As defined ‘core activity’ is very broad: A simple reading will essentiality eliminate the use of contract labour in the fundamental activities of an establishment e.g. a software maker cannot engage software engineers as contract labour, or a manufacturer of consumer goods cannot hire blue-collar contract labour in the manufacturing process, which are the traditional areas where contract labour is engaged.

Contract workers have always been a marginalised group of employees who end up doing most of the heavy lifting in an organisation but end up working as second-rate employees in the organisation. With this change, there is a hope to address this issue and the key lies in the implementation of this change. 

Contract labour provisions will apply at a higher threshold

The requirements concerning contract labour e.g. registration, obtaining licences, maintaining registers etc., will only apply to establishments where 50 or more contract labour are or were engaged in the past 12 months.

This change keeps in line with the requirements already in place in some states such as Maharashtra and will aid establishments (operationally and compliance-wise) which engage contract labour below the new threshold.

 

Conclusion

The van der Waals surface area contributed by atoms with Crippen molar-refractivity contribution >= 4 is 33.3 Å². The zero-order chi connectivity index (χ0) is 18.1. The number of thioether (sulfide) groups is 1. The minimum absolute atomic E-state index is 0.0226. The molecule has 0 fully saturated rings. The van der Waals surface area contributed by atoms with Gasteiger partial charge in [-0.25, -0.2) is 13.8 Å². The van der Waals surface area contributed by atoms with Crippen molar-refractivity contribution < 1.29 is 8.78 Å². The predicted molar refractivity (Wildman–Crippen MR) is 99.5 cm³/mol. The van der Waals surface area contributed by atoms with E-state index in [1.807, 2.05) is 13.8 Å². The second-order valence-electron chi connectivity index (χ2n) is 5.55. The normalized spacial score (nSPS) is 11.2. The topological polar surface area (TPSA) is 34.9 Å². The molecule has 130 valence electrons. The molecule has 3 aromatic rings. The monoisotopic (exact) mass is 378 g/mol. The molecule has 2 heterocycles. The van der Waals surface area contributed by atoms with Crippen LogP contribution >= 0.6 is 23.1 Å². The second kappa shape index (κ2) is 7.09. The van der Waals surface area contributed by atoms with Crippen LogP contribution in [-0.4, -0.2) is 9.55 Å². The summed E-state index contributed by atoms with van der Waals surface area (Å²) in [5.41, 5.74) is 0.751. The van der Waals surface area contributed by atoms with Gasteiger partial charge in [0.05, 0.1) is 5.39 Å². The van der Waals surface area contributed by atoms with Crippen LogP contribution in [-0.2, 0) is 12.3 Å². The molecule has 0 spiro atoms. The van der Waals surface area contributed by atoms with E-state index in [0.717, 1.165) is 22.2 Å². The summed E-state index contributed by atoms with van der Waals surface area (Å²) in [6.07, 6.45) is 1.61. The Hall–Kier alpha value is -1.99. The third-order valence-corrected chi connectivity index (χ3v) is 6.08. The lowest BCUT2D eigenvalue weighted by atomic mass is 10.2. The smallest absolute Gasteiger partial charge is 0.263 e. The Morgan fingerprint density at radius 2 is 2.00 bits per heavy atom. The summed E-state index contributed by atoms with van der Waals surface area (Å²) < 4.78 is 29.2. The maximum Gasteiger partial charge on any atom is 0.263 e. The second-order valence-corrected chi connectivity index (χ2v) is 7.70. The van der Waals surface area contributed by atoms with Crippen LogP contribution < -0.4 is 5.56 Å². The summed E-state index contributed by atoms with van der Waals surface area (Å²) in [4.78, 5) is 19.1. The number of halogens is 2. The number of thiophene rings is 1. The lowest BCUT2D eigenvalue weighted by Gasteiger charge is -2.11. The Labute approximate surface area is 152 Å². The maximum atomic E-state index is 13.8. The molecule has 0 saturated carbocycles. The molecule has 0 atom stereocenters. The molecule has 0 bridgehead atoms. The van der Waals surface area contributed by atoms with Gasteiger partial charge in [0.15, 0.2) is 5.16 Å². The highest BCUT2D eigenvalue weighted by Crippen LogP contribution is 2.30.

It is very clear that one of the biggest impacts these Codes will have on everyone, especially employers is the increased simplicity of usage and compliance. Because of the increased threshold of workers and lifting of restrictions on hire and fire, these Codes will encourage entrepreneurs and MSMEs to operate their business much more freely. There are some confusions in the industry around a few topics – especially the definition of wages and a new classification of workers for social security. But these should be resolved after the respective rules come along with some clarity on implementation after a couple of years of compliance cycles. Employers will have to keep a close watch on increased costs on salary and benefits. There are also increased fines and penalties for non-compliance, so management must be very cautious about compliance with these Codes. Employees and trade unions on the other hand will find the provisions of the Industrial Relations Code to be the biggest change that is not in their favour. Other than most of the changes (especially social security and statutory payments) though they are beneficial to employees, they will show results only in the longer run.